On this particular morning we were talking about our grandparents on our mothers' sides, all of whom have already passed on from this world. I brought up the old show Hee Haw that I watched on so many Saturday evenings in my grandparents living room when my wife lit up and told me about the many times that she too had lounged in her pajamas in her grandmother's living room in Topeka, KS, and watched Roy Clark and Buck Owens lead a cheesy cast of comedic characters across the old tube television set with the wood grained sides.
My wife never had the pleasure of knowing her grandfather as a child, but her Grandma Becky more than made up for that. She spent countless days with her grandmother as a girl while her mom was at work, helping out at the Mason Lodge and running errands across town for one event of the other. She sighed gently and smiled as she recalled those many hours listening to Grandma Becky's stories and tall tales.
For years Grandma Becky published a family newsletter entitled The Kansas Korn where she would voice her odd mix of conservative and liberal views for the benefit of her family and closest friends. While the rest of the family would silently groan when they saw the thick envelope in the mailbox, my wife would readily pull open the sticker tab and read every word that Grandma Becky put on those pages. Most of what she wrote would be considered political satire, but that woman had a way with words and she wasn't afraid to share them with the world. When age began to overtake her and she passed on several years ago, more than just a comical newsletter was taken out of circulation. My wife lost one her best, and at times only, childhood friends.
My grandfather on my mother's side was affectionately known as Pop and his wife, my grandmother, we simply called Grandmother. Pop was the only grandfather I ever knew since my dad's dad had passed away before I was even a thought in his mind. He was a WWII veteran who worked for the USPS after the war before opening up a mom-and-pop store with Grandmother called Food Land. Pop was a large man but even if he had been skinny as a pole he would have still been larger than life to me. He was funny and witty in an archaic kind of cool way. Pop never talked about the war - I only learned about the B25 bomber he had flown on in the Pacific theater and saw the amazing pictures of Papua New Guinea after he died in 1990 - but he was quick to share with me stories about everything else in life.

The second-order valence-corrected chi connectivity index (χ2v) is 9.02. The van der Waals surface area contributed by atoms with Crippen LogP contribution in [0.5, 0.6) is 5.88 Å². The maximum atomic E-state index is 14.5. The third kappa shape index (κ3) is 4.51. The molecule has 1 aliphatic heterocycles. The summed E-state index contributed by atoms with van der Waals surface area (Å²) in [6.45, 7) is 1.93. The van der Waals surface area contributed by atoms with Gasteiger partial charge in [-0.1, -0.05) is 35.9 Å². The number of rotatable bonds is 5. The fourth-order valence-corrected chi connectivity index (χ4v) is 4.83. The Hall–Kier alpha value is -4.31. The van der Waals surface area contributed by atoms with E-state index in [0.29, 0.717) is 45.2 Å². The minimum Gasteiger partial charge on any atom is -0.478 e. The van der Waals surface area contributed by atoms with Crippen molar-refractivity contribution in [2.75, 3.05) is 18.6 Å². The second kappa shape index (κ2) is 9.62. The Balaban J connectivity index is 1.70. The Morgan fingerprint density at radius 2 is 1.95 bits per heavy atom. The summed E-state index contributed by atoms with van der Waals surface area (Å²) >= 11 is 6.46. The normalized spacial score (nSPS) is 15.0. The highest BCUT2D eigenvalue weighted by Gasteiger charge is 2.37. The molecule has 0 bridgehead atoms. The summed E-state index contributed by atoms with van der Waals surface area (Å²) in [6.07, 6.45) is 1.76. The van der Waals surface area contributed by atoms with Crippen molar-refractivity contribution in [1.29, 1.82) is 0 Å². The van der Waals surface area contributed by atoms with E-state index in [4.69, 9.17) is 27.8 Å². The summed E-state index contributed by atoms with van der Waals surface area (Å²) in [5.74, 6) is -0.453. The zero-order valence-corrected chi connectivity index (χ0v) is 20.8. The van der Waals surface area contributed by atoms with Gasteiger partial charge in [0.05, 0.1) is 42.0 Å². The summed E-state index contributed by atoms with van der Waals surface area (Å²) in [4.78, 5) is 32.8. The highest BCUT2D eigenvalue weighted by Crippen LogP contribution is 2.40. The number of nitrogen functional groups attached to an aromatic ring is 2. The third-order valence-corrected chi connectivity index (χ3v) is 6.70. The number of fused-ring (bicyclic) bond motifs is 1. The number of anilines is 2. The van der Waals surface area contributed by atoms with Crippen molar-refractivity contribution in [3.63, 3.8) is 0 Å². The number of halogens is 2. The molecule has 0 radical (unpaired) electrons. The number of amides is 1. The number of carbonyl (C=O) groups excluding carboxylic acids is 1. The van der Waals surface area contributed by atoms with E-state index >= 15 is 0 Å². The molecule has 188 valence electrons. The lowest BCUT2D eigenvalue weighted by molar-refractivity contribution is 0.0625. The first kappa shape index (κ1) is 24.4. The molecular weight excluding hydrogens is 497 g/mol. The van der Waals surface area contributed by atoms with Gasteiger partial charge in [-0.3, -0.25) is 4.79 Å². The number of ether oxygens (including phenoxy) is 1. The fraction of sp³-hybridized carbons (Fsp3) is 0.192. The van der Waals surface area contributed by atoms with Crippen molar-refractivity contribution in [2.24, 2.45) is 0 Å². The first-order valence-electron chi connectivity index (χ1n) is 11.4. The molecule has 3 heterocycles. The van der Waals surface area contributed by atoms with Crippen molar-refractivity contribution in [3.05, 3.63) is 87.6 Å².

On Sunday mornings at Antioch Baptist Church I would love to slide in next to Pop on that hard wooden pew because he had a way of entertaining me during the sermon so that I wouldn't fidget my way into too much trouble while at the same time maintaining a laser focus on the pastor as he preached. More than anything I loved to hear Pop sing. I can still hear his deep baritone chime in on the secondary chorus of I Surrender All, a staple invitation song at sermon's end.
There were many Sunday's when we would take the short drive down Palmer Lane to Grandmother and Pop's house where Grandmother would have a literal feast prepared. You would have thought she had invited the entire neighborhood! Cube steak and gravy, fried chicken, collard greens, corn, green beans, biscuits, banana pudding, and sweet tea were just a few of the options that we would gorge ourselves with before collapsing on the couch to snooze between innings of an Atlanta Braves baseball game. Breakfast at Grandmother's was even better - country ham with red eye gravy, thick sliced Neese's country sausage, grits, chipped beef with gravy, biscuits, and sweet stewed apples - but that's another story for another time.
Eventually time and age took us to different places in our lives. My wife left Kansas at age 19 and I met her in Clemmons, NC, a year later. We fell in love - and are still falling to this day - got married, had four amazing children, switched careers about half a dozen times, and finally settled on the coast of North Carolina, which I am convinced is a little slice of heaven. We have been unable to figure out how to get our kids to stop growing, so as a result we spend much of our time trying to stay caught up with their lives and activities. My parents and my wife's parents are now our kids' grandparents, and we diligently try to keep them connected from four hours away. FaceTime and texting seems to have taken the place of Saturday evenings in front of the TV watching bluegrass inspired family comedy.
Yet not a day goes by that we aren't grateful for grandparents who in a big way served as larger than life heroes. By the time high school and college rolled around, we didn't think that an evening in their house watching TV with only three channels was such a fun idea, but as an adult there is no doubt that those were some of the best and most meaningful times in our lives. Which is why when we go home to visit, we sometimes hide in the background as our kids lounge on couches with their grandparents watching Discovery Channel shows or root around in their kitchens looking for a snack that they can help bake or help pick weeds around the flower beds out in the yard. With all of the negative options that my children have in this world, I am so grateful for grandparents who can serve as heroes just as our grandparents did for us.